W3C home > Mailing lists > Public > semantic-web@w3.org > July 2007

Re: Terminology Question concerning Web Architecture and Linked Data

From: John Black <JohnBlack@kashori.com>
Date: Fri, 27 Jul 2007 00:03:13 -0400
Message-ID: <06ad01c7d003$0eb4fcd0$6601a8c0@KASHORI001>
To: "Sandro Hawke" <sandro@w3.org>
Cc: "'Linking Open Data'" <linking-open-data@simile.mit.edu>, "SW-forum" <semantic-web@w3.org>, <www-tag@w3.org>

Sandro Hawke wrote:
> "John Black" <JohnBlack@kashori.com> writes:
>> Sandro Hawke wrote:
>> >
>> > "Hans Teijgeler" <hans.teijgeler@quicknet.nl> writes:
>> >> To me the distinction between information and non-information 
>> >> resources
>> >> is
>> >> non-existing, because what you call a non-information resource 
>> >> actually
>> >> contains information as well
>> >
>> > But it doesn't contain *only* information.  Information Resources are
>> > things which can be entirely and completely encoded as bits and then
>> > transmitted over a network.  They can be copied, perfectly.  They can 
>> > be
>> > serialized.  They are pure information.  (Another name I suggested for
>> > this class was "Digital Artifact", but the TAG went with "Information
>> > Resource" instead.)
>> >
>> > That, it seems to me, is a fairly crisp and useful class to define when
>> > talking about computer systems like the Web.
>> >
>> >    -- Sandro
>> This is what I used to think. But, apparently, this is not the case. What
>> you are talking about are representations of the resource. Each
>> representation of the resource is "pure information" that can be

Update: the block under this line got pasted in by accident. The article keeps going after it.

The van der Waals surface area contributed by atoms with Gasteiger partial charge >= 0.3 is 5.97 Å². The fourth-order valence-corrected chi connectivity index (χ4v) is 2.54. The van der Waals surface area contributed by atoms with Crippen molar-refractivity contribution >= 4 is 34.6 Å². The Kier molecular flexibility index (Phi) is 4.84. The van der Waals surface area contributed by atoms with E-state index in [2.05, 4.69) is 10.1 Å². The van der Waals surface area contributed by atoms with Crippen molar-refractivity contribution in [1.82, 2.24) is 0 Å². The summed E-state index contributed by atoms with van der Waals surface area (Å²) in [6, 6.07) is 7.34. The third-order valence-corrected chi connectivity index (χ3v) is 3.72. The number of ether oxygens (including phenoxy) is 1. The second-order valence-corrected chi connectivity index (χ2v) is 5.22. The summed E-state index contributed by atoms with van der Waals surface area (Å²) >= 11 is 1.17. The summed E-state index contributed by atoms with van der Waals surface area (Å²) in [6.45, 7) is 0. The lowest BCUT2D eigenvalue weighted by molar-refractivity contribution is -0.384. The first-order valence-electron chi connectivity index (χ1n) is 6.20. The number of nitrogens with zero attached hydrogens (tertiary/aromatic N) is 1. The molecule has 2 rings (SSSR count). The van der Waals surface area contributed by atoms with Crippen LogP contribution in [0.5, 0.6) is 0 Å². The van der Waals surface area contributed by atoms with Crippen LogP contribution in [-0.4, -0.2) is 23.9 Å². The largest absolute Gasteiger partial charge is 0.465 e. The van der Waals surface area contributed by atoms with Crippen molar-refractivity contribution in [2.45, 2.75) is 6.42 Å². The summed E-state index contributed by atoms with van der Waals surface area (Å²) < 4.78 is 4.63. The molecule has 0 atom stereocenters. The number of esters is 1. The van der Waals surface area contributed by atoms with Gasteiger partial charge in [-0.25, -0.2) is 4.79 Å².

>> perfectly
>> copied. But remember that the representation is not the resource. The
>> resource is the *source* of the representations. So while any one
>> representation may be copied perfectly, or even any stream of
>> representations over some time interval may be copied perfectly, yet 
>> these
>> are not the resource being represented. The resource, that which is the
>> source of the representations, cannot be copied. How could it? You would
>> have to know all future representations that resource will produce, and 
>> in
>> what sequence.
> True.  I was over simplifying and forgetting some details of this
> debate.  Specifically, the detail I was ignoring was mutablity, or
> change-over-time and change-with-observer.

And that makes is far less crisp, I'm afraid.

> A better model is that an Information Resources is a location which can
> hold a digital artifact.  Which one it holds may change from one moment
> to the next.  This is the same as a computer file, or even a physical
> file (if we only consider the information placed into the file folder,
> not the physical artifacts used to hold that information).
> Of course, the "location" is handled by a computer, so not only can it
> change the information stored there contually, it can change it based on
> who is asking -- based on their credentials, their IP address, their
> cookies, etc.
> An information resource, then, is like an area of a wall, where there
> might be some writing, or some pictures, etc.  In many cases it's
> painted, and probably wont ever change.  The wall may eventually go
> away.  In some cases, it's an animated display, and changes
> moment-to-moment.  An other cases, it uses sophisticated magic to look
> different to each person looking at it.  (of course it's also touch
> sensitive, or something, allowing each person to give it input, too.
> The physical intuition breaks down here.  Maybe it's a kiosk which
> magically grows a new screen for each person looking at it.)

But in any case, magic notwithstanding, these "areas" or "locations", be 
they walls or computer folders, cannot "...be entirely and completely 
encoded as bits and then transmitted over a network..." nor can they be 
"...copied, perfectly." nor can they be serialized. And they are certainly 
not "pure information". As a matter of fact, their essence surely includes 
the intentionality behind the ever changing content emitted. After all, to 
use your example of a wall, writing or pictures don't just appear out of 
nowhere, they are put there, probably deliberately, for a purpose. Or as Roy 
Fielding said the other day, "...what matters is what the link author